• Moby: "Music is so ubiquitous you know. It is such a normal part of our lives but it can do so much. They play is at funerals, they play it at weddings. People play music to have sex, they play music to cry. People play when you're trying to get armies to march into war. And what's amazing about music to me, it doesn't exist. All it is, is air moving a little bit differently. But somehow air moving a little bit differently can make someone weep, it can make someone jump up and down, can make someone move across the country and cut their hair."
  • Neil Degrasse Tyson: "So what you mean here of course is that there is not a "thing" that you look at and say "that's music". It's a construct of our brain responding to moving air."
  • Moby: "Most art forms, you can put your hand on them. You can touch a sculpture. Music by definition doesn't exist and it never can exist. Like the moment that air hits your eardrum, it's done. It's gone. For that microsecond it affects you emotionally and the music is gone. We think music exists because you're like "what about CDs and vinyls?". Those are just delivery vehicles. Convenient ways of recording and storing electronic impulses that will move air a little differently.
  • Neil Degrasse Tyson: "So you're saying that music doesn't exist physically yet has the greatest power over our emotions than anything anyone has ever devised. That's scary. That's scary beautiful. "
Now, music is intrinsic to the package when we experience any kind of media.  Obviously it's present if you're watching a concert or listening to the radio.  Anybody who produces television and movies knows how key music is to the point that, when a modern comedy doesn't have music playing during a heavily emotional scene, it feels off.  It's like somehow something is missing, and it leaves you feeling unsettled.

In movies, of course, the soundtrack is a huge production.  The Academy Awards have multiple categories involved with the music to films, but they aren't always great.  Sure, when you have Hans Zimmer making your movie score it's going to have a huge impact, but for every time Elton John does something like The Lion King or a whole orchestra puts together Lord of the Rings, you get something like Cool As Ice or Space Jam.

Now, the last cartoon I really remember focusing on having music as an integral part of making an episode was Animaniacs.  Not only was the soundtrack itself brilliant for the minor things, but you had episodes that were parodies to huge musical productions, such as Les Miseranimals.

And, of course, everybody rightfully remembers such brilliant musical moments as this:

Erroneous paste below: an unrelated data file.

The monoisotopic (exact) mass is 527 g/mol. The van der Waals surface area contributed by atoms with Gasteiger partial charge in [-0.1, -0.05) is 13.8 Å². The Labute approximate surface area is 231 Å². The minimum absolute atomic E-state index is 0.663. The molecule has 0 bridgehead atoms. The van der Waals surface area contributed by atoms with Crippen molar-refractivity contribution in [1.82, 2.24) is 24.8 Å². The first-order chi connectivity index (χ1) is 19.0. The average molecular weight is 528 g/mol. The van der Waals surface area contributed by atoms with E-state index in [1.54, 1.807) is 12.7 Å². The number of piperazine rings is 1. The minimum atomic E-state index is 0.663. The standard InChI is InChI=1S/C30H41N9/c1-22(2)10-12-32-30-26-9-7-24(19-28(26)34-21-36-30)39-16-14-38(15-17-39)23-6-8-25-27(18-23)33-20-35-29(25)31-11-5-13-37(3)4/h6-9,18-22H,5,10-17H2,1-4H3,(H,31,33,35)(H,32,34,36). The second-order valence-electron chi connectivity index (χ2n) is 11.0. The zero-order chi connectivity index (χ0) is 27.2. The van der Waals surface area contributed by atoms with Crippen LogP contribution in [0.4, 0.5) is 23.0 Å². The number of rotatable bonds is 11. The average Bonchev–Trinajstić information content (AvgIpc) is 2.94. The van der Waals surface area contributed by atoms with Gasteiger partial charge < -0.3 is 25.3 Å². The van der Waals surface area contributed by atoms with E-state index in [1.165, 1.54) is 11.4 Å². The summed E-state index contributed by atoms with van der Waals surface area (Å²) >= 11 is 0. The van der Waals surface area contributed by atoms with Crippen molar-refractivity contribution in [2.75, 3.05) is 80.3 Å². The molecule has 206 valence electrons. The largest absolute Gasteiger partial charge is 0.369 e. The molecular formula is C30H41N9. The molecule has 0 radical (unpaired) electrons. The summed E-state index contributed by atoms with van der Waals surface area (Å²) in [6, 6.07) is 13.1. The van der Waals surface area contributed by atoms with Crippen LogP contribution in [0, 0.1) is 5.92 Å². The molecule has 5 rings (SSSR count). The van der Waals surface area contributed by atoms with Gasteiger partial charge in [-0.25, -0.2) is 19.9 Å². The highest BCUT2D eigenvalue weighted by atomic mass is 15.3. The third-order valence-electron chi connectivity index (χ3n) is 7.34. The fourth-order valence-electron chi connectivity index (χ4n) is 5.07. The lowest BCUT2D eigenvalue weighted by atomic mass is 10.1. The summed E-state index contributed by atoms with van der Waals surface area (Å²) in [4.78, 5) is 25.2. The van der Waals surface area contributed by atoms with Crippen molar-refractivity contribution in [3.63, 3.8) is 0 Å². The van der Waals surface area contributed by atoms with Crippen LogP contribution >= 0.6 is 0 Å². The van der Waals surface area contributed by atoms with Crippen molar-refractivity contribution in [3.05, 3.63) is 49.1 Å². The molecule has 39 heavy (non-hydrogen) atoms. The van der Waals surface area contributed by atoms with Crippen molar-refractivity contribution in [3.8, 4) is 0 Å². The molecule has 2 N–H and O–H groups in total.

Now, I do remember Freakazoid doing a lengthy musical number that parodied Hello, Dolly, but since the show didn't last as long, it didn't have quite enough time to build up its musical library.  The Huntsman theme was great, though.

So what does all this have to do with ponies and friendship?

Just this: Animaniacs is my number one show for great music in a cartoon, be it silly or serious.  My Little Pony: Friendship Is Magic is a close second and getting closer every time I hear a new song.

Now, I've glossed over a lot of the music so far, but it was for noble intentions.  Pinkie Pie, for instance, has several fun songs she sings across episodes up until now; I've mentioned both her Laughter Song from the opening two episodes as well as her song about Zecora.  She also has two songs in episode 3.

Mostly, I wanted to focus on one of the key songs of today's episode.  When I first heard this, it knocked my socks off because typically you really don't hear this kind of dedication to a cartoon series' songs anymore. But I don't want to spoil things early, so let's get started looking at the episode.

Not actually related to the storyline, but I thought it was cool.

The episode opens with an explanation of how seasons change in Equestria.  I know I keep saying this, but I would write a senior thesis paper in college on weather and seasons on this television program because it's absolutely fascinating.  See, in other parts of the country, ponies simply use magic to change the weather patterns over from winter to spring.  Keep in mind this is a world where a princess uses magic to make sure the sun rises every morning so, yes, it makes sense in this context.

Ponyville, on the other hand, having been founded by "earth ponies" (any pony without wings or a horn), has a several hundred year old tradition that involves no magic whatsoever.  This means they have to manually change the seasons themselves.  Now, there are few plot holes I noticed through the episode, but I'll get to those when they come up.

Now Twilight, being new to Ponyville, is experiencing this whole thing for the first time, so she's acting as our eyes and ears to witness the biggest manual labor celebration I think we'll see on television.  Ever.  We have three teams (weather, plant, and animal) which make up the entire population of Ponyville, and after a brief speech by the Mayor everybody breaks up to get to work.  But, as Twilight points out, she a) doesn't have a team vest, and b) has no idea what's involved.

So then we get our big musical number.  I'm not even going to try to describe it, I'm just going to link to it:

I've said before that there were certain moments where I knew I had to continue watching this series.  The first was Applejack's never-discussed brush with permanent brain damage.  Another was (you know what's coming) the appearance of a bear (say it with me) made of outer space.  However, it was this song where my brain promptly informed me "Damn it, you're a brony."